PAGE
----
Your Legacy: The Time is NOW

What will happen to your work when you get your final promotion?

When you’re singing with the heavenly choir or back on earth as a reincarnated being or dancing with the dust in the cosmos, what will be the fate of your art? Will it rest in peace with a collector or lie in the limbo of storage or will your unexpressed desires haunt your survivors? Whether you’re an artist of a certain age or just a beginner, now is the time to start taking charge of the outcome.

When I offered condolences to the husband of a prominent sculptor who had died recently, I mentioned that her death was a loss to the art world. He responded that no one had yet come forth with an interest in the substantial body of work she had left. Uninvolved with the art world himself, he lacked access to resources that could help him rescue the work from dormancy. This is not a rare situation, but exemplifies the need for artists themselves to protect their legacies.

Glow-in-the-dark Cross-stitch adapted from Tombstone Inscription by Craftster User Kittykill

“Legacy” is now a hot topic that is being addressed at symposia and workshops within the art community. Many of these initiatives are coming from women’s art organizations.  Sadly, a family is often unaware or unappreciative of a beloved female relative’s professional status as an artist.

“Etched in Memory: Legacy Planning for Artists,” a one-day symposium at Rutgers University* last spring, gathered a group of archivists, researchers, collectors, and artists’ survivors for an in-depth discussion of issues that surround artists estates. They warned listeners about the problems that arise when no information or instructions are given, and offered ways to avert them. Not every artist can launch a not-for-profit like Faith Ringgold’s Anyone Can Fly Foundation, but all should learn to keep accurate records.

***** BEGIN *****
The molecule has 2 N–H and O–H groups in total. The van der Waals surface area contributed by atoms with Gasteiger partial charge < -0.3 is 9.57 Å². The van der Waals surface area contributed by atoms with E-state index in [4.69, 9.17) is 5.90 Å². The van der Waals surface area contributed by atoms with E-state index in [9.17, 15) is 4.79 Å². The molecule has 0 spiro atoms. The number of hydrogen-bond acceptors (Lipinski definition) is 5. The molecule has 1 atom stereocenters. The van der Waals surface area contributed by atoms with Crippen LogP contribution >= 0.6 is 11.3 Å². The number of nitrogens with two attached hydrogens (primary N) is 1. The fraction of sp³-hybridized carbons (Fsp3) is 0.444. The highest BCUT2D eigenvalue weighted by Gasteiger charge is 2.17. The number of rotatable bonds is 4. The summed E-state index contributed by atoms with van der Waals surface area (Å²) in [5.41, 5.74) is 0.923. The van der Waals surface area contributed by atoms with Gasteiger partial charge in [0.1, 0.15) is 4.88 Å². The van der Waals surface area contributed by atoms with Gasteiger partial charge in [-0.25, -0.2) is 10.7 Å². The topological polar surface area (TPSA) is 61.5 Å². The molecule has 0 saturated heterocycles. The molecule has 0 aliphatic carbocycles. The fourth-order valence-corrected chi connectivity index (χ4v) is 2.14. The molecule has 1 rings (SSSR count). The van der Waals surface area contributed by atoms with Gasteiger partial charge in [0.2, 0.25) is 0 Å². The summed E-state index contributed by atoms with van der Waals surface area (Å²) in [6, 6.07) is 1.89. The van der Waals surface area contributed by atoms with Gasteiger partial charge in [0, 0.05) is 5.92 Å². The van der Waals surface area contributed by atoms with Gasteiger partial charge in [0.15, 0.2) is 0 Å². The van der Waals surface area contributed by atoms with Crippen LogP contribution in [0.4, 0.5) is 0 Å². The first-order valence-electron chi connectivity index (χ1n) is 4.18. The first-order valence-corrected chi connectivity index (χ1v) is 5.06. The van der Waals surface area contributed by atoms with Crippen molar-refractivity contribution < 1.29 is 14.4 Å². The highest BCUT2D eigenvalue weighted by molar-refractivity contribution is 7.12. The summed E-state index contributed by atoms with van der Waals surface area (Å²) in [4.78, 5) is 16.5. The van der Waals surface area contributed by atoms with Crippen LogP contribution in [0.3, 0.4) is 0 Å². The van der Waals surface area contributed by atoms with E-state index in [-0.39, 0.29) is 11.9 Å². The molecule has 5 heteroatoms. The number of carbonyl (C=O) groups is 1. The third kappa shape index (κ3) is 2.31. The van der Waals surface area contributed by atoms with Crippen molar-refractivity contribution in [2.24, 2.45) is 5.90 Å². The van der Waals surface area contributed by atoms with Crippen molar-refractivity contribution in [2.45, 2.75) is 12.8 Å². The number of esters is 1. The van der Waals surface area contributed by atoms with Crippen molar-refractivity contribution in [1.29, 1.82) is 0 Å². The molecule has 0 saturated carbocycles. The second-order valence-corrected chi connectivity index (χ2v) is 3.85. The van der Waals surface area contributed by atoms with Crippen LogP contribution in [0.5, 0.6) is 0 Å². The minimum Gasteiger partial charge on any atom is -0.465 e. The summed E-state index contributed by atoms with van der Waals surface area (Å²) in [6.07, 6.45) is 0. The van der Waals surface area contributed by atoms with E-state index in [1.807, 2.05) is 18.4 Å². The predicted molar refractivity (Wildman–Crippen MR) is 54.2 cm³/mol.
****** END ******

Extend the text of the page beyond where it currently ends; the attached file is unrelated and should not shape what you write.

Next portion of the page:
Dr. Ferris Olin, Director, Institute for Women and Art at Rutgers, advised the symposium audience to establish orderly systems of documentation and plans for distribution of work. “Papers don’t deal death; they reflect life,” he said. (His presentation started with an attention-grabbing image of a basement filled with boxes veiled in spider webs.)

“Understand that your work is important,” urged Ronald Becker of the Special Collections and University Archives at Rutgers University Libraries, citing the kinds of information needed by future curators and researchers. A basic factual description of a piece should include its title, date of execution, size, and—not only for historical interest but also if cleaning or mending is needed—materials and processes used. Also important are its exhibition history, documentation of its sale (to whom was it sold and the price), and, if possible, a photograph.

Published references such as reviews and articles on the artist and artwork, exhibition catalogs, and show announcements as well as oral histories serve as valuable testimony on a career. Sketchbooks and diaries tracing the gestation and development of ideas help place artworks in context. Since digital files can be transient as technology advances, hard copy backups are essential.

The Smithsonian’s Archives of American Art ( ) is the best-known repository for documentary materials from artists. However, numerous other archives of artists’ records exist. WAAND (Women Artists Archives National Directory ( ) is an online directory of collections of primary source materials by and about women visual artists active in the US since 1945.

Not only artists with large reputations whose work might belong in major museums, but also those with more modest followings should envision where they want their work to go. Many specialized museums welcome donations—for example, some state or regional museums collect work by residents and many university museums have focused collections.

Sarah Hook's Sampler from

“Don’t rely on family members to dispose of work,” advised Richard Greenberg, an attorney specializing in estate planning. Artists’ wills should provide for their art, and be specific regarding each piece. You can set particular conditions, he said—e.g., asking that a gift not be sold. He strongly recommended that artists give things away while they’re alive to prevent entanglements with estate taxes.

The good news is that help is available. The Joan Mitchell Foundation, for example, has published a Visual Artist Career Documentation Assessment form. This will be available online at when the site’s reconstruction is completed (predictably, in Fall 2010). Meanwhile an e-request to Christa Blatchford ( ) will bring one to your inbox.

A “Visual Artist’s Guide to Estate Planning. 2008 Supplement Update” edited by Barbara Hoffman, is an online resource published by the Marie Walsh Sharpe Art Foundation—see

Googling “Estate Planning for Artists” produces numerous other resources including, which provides a bibliography plus a list of organizations that offer assistance.

The Raven's Curse from

* “Etched in Memory: Legacy Planning for Artists”, March 20, 2009, was organized by the Institute for Women & Art at Rutgers (


Patricia Malarcher is Editor of the Surface Design Journal and a studio artist who has exhibited internationally.

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